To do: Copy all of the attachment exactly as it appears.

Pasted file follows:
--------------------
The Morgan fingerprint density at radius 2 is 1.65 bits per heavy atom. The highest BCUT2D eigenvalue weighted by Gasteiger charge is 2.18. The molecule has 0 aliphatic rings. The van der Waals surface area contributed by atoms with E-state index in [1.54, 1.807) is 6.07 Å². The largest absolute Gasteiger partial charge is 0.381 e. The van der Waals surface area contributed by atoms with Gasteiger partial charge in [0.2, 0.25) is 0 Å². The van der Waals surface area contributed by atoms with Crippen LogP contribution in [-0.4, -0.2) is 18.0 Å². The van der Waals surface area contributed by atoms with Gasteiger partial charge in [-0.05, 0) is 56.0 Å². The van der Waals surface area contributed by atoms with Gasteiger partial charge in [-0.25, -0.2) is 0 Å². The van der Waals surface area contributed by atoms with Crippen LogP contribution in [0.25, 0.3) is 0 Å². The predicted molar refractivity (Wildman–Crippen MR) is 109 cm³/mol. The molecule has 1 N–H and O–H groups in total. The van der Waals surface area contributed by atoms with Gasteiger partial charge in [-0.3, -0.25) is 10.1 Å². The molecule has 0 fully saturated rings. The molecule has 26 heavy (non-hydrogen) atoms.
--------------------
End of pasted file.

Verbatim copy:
The Morgan fingerprint density at radius 2 is 1.65 bits per heavy atom. The highest BCUT2D eigenvalue weighted by Gasteiger charge is 2.18. The molecule has 0 aliphatic rings. The van der Waals surface area contributed by atoms with E-state index in [1.54, 1.807) is 6.07 Å². The largest absolute Gasteiger partial charge is 0.381 e. The van der Waals surface area contributed by atoms with Gasteiger partial charge in [0.2, 0.25) is 0 Å². The van der Waals surface area contributed by atoms with Crippen LogP contribution in [-0.4, -0.2) is 18.0 Å². The van der Waals surface area contributed by atoms with Gasteiger partial charge in [-0.05, 0) is 56.0 Å². The van der Waals surface area contributed by atoms with Gasteiger partial charge in [-0.25, -0.2) is 0 Å². The van der Waals surface area contributed by atoms with Crippen LogP contribution in [0.25, 0.3) is 0 Å². The predicted molar refractivity (Wildman–Crippen MR) is 109 cm³/mol. The molecule has 1 N–H and O–H groups in total. The van der Waals surface area contributed by atoms with Gasteiger partial charge in [-0.3, -0.25) is 10.1 Å². The molecule has 0 fully saturated rings. The molecule has 26 heavy (non-hydrogen) atoms.